6.5  A section as suggested in the preceding paragraph would create a clear "Convention offence". This would strengthen the laws on related issues of money laundering offences, mutual legal assistance in the form of search and seizure, extradition and disallowance of tax deductibility, which are linked to the existence of a criminal offence under our law. Such an offence might exist from the interpretation of a combination of sections in the LCR Bill, but to enact the "Convention offence" would place this manifestly beyond doubt. The definition subsection would ensure that the offence applies to foreign members of parliament and foreign judges, which is by no means certain under the LCR Bill. In this way, all the valid objections of the Working Group expressed in paras 1.1, 1.2 and 2 of the Evaluation in the OECD Review would be met.

  6.6  The Section discussed in paras 6.4 and 6.5 of these submissions would be the core of the separate Bill referred to in para 2.9, supplemented by the widening of powers referred to below in paras 8.4 and 8.5.


  7.1  The Law Commission recommended that the requirement under corruption statutes for the consent of a Law Officer for prosecution should not apply to the offences to be created by the new legislation (para 7.26 of the LCR). This followed careful consideration of most of the relevant issues and the views of respondents following the earlier consultation paper. The Paper, following discussion with the Law Officers, proposes not to adopt this recommendation. It claims that a consent provision remains necessary because corruption is an offence which creates a high risk that the right of private prosecutions will be abused and the institution of proceedings will cause the defendant irreparable harm (paras 5.2 and 5.3 of the Paper). The same could be said of fraud offences, but no consent of the Law Officers is required for those offences. The LCR had already dealt with the extensive remedies that already exist for dealing with this circumstance (see para 7.25 of the LCR). In the area of private/private corruption, the parties may be expected to be sufficiently resourceful to prevent abuse of the judicial system.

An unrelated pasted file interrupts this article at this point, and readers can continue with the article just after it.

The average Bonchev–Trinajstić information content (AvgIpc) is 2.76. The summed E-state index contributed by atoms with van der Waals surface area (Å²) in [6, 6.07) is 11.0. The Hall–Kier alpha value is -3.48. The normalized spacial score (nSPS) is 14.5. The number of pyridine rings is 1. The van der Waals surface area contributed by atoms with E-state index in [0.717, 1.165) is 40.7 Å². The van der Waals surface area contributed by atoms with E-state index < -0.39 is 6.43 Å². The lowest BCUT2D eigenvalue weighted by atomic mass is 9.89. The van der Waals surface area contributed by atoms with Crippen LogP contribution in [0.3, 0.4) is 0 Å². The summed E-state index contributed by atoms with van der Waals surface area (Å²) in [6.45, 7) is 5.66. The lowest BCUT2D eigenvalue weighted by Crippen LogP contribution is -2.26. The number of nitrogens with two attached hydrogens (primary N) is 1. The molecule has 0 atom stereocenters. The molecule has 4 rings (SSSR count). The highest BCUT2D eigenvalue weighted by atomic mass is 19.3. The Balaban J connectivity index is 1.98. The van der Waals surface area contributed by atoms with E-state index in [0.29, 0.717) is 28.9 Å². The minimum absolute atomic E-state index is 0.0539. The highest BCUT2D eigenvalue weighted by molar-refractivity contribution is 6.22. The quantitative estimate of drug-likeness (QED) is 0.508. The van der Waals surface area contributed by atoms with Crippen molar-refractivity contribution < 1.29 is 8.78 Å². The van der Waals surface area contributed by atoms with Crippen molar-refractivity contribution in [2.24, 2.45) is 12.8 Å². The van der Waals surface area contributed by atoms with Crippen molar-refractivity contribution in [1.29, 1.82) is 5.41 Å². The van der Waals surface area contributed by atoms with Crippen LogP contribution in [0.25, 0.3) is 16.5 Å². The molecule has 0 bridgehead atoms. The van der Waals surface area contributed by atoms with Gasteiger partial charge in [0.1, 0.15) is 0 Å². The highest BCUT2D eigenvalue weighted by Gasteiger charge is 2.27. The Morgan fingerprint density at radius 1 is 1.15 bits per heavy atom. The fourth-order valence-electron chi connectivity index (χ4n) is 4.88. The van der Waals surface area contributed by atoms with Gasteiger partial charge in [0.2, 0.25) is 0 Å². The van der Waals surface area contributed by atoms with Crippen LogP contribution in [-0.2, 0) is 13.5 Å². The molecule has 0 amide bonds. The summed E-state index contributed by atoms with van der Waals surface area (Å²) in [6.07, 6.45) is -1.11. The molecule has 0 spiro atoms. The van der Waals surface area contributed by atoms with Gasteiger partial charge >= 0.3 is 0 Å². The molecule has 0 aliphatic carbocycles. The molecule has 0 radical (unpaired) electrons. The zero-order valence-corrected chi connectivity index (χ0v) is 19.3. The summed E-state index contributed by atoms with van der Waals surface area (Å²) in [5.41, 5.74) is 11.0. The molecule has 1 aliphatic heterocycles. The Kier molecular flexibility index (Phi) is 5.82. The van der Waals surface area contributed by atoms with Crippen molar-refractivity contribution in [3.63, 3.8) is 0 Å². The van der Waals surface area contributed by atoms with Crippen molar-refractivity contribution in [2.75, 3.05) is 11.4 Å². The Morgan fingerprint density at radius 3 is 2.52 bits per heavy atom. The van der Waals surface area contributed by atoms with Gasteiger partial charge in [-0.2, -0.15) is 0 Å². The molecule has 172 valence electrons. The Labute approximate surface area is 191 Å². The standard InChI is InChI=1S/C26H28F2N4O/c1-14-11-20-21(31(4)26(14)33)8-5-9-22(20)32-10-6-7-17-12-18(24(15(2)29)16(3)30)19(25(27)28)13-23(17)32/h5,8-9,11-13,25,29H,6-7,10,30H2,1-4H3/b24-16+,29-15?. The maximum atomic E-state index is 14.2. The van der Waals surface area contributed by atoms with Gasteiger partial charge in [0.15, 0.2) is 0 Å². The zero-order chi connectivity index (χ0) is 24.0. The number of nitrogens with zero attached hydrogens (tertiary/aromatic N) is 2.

7.2  All prosecutors are obliged to view matters dispassionately and to take account of questions of public interest. To preserve the Law Officers' consent therefore amounts to needless duplication.

  7.3  The one very important factor that the Law Commission did not consider in this context was the need to comply with Article 5 of the OECD Convention. Investigation and prosecution of the bribery of a FPO is not to be influenced by considerations of national economic interest, the potential effect upon relations with another state or the identity of the natural or legal persons involved. TI-UK would not suggest that any particular Law Officer would exercise his or her powers improperly. However, the Law Officers are members of the Government and in considering a case objectively, could give different weight to different aspects than might prosecutors outside government. Thus in theory, consent to prosecute could be withheld to protect people or transactions for considerations fully within the ambit of Article 5 of the OECD Convention. It is for this reason that the Working Group recommended the UK to reconsider this requirement (para 5 of the Evaluation in the OECD Review)

  7.4  The Government proposes to disregard the considered recommendation of the Law Commission, the views of respondents and the recommendation of the Working Group for an insufficient reason. TI-UK would reinforce the recommendations and urge the Government to abandon this proposal.